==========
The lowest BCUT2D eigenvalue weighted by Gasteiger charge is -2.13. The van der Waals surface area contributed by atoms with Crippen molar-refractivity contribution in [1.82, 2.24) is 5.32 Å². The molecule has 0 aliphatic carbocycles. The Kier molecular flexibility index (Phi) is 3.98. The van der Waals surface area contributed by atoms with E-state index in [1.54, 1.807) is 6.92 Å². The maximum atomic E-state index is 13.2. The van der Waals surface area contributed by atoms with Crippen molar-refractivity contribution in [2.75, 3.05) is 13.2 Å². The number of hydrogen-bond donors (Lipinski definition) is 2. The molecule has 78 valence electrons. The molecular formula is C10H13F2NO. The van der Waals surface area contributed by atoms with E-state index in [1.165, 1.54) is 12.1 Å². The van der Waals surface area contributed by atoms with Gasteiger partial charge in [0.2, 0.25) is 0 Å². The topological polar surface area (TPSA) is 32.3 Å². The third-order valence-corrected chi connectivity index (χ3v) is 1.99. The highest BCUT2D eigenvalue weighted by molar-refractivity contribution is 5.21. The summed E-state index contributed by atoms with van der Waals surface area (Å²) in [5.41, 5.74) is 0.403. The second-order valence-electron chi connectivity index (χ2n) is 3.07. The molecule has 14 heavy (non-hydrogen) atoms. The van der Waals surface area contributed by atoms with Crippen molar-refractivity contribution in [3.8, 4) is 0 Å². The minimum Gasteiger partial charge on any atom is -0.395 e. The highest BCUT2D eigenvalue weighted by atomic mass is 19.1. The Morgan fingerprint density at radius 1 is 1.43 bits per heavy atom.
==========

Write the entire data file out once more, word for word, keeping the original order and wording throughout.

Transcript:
The lowest BCUT2D eigenvalue weighted by Gasteiger charge is -2.13. The van der Waals surface area contributed by atoms with Crippen molar-refractivity contribution in [1.82, 2.24) is 5.32 Å². The molecule has 0 aliphatic carbocycles. The Kier molecular flexibility index (Phi) is 3.98. The van der Waals surface area contributed by atoms with E-state index in [1.54, 1.807) is 6.92 Å². The maximum atomic E-state index is 13.2. The van der Waals surface area contributed by atoms with Crippen molar-refractivity contribution in [2.75, 3.05) is 13.2 Å². The number of hydrogen-bond donors (Lipinski definition) is 2. The molecule has 78 valence electrons. The molecular formula is C10H13F2NO. The van der Waals surface area contributed by atoms with E-state index in [1.165, 1.54) is 12.1 Å². The van der Waals surface area contributed by atoms with Gasteiger partial charge in [0.2, 0.25) is 0 Å². The topological polar surface area (TPSA) is 32.3 Å². The third-order valence-corrected chi connectivity index (χ3v) is 1.99. The highest BCUT2D eigenvalue weighted by molar-refractivity contribution is 5.21. The summed E-state index contributed by atoms with van der Waals surface area (Å²) in [5.41, 5.74) is 0.403. The second-order valence-electron chi connectivity index (χ2n) is 3.07. The molecule has 14 heavy (non-hydrogen) atoms. The van der Waals surface area contributed by atoms with Crippen molar-refractivity contribution in [3.8, 4) is 0 Å². The minimum Gasteiger partial charge on any atom is -0.395 e. The highest BCUT2D eigenvalue weighted by atomic mass is 19.1. The Morgan fingerprint density at radius 1 is 1.43 bits per heavy atom.